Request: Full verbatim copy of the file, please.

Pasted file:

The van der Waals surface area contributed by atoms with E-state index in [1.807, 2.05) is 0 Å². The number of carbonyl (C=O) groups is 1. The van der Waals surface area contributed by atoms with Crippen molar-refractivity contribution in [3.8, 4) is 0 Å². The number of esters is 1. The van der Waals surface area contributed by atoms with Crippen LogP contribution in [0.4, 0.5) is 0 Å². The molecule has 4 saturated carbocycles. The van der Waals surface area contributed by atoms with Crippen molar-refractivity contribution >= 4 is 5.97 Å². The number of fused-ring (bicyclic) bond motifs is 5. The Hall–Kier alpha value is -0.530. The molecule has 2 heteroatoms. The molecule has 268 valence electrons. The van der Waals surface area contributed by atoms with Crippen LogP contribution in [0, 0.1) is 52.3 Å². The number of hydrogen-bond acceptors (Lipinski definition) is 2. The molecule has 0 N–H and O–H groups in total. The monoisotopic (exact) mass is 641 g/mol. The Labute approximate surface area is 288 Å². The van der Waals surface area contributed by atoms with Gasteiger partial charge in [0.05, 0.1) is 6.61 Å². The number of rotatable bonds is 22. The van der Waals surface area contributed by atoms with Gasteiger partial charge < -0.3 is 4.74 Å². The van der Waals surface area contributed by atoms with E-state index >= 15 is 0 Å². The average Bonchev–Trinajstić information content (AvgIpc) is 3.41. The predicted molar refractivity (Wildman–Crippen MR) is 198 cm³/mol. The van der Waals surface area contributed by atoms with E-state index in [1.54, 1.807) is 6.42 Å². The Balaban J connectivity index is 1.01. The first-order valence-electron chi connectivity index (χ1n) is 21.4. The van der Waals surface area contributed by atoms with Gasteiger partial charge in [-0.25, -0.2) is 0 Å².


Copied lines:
The van der Waals surface area contributed by atoms with E-state index in [1.807, 2.05) is 0 Å². The number of carbonyl (C=O) groups is 1. The van der Waals surface area contributed by atoms with Crippen molar-refractivity contribution in [3.8, 4) is 0 Å². The number of esters is 1. The van der Waals surface area contributed by atoms with Crippen LogP contribution in [0.4, 0.5) is 0 Å². The molecule has 4 saturated carbocycles. The van der Waals surface area contributed by atoms with Crippen molar-refractivity contribution >= 4 is 5.97 Å². The number of fused-ring (bicyclic) bond motifs is 5. The Hall–Kier alpha value is -0.530. The molecule has 2 heteroatoms. The molecule has 268 valence electrons. The van der Waals surface area contributed by atoms with Crippen LogP contribution in [0, 0.1) is 52.3 Å². The number of hydrogen-bond acceptors (Lipinski definition) is 2. The molecule has 0 N–H and O–H groups in total. The monoisotopic (exact) mass is 641 g/mol. The Labute approximate surface area is 288 Å². The van der Waals surface area contributed by atoms with Gasteiger partial charge in [0.05, 0.1) is 6.61 Å². The number of rotatable bonds is 22. The van der Waals surface area contributed by atoms with Gasteiger partial charge < -0.3 is 4.74 Å². The van der Waals surface area contributed by atoms with E-state index >= 15 is 0 Å². The average Bonchev–Trinajstić information content (AvgIpc) is 3.41. The predicted molar refractivity (Wildman–Crippen MR) is 198 cm³/mol. The van der Waals surface area contributed by atoms with E-state index in [1.54, 1.807) is 6.42 Å². The Balaban J connectivity index is 1.01. The first-order valence-electron chi connectivity index (χ1n) is 21.4. The van der Waals surface area contributed by atoms with Gasteiger partial charge in [-0.25, -0.2) is 0 Å².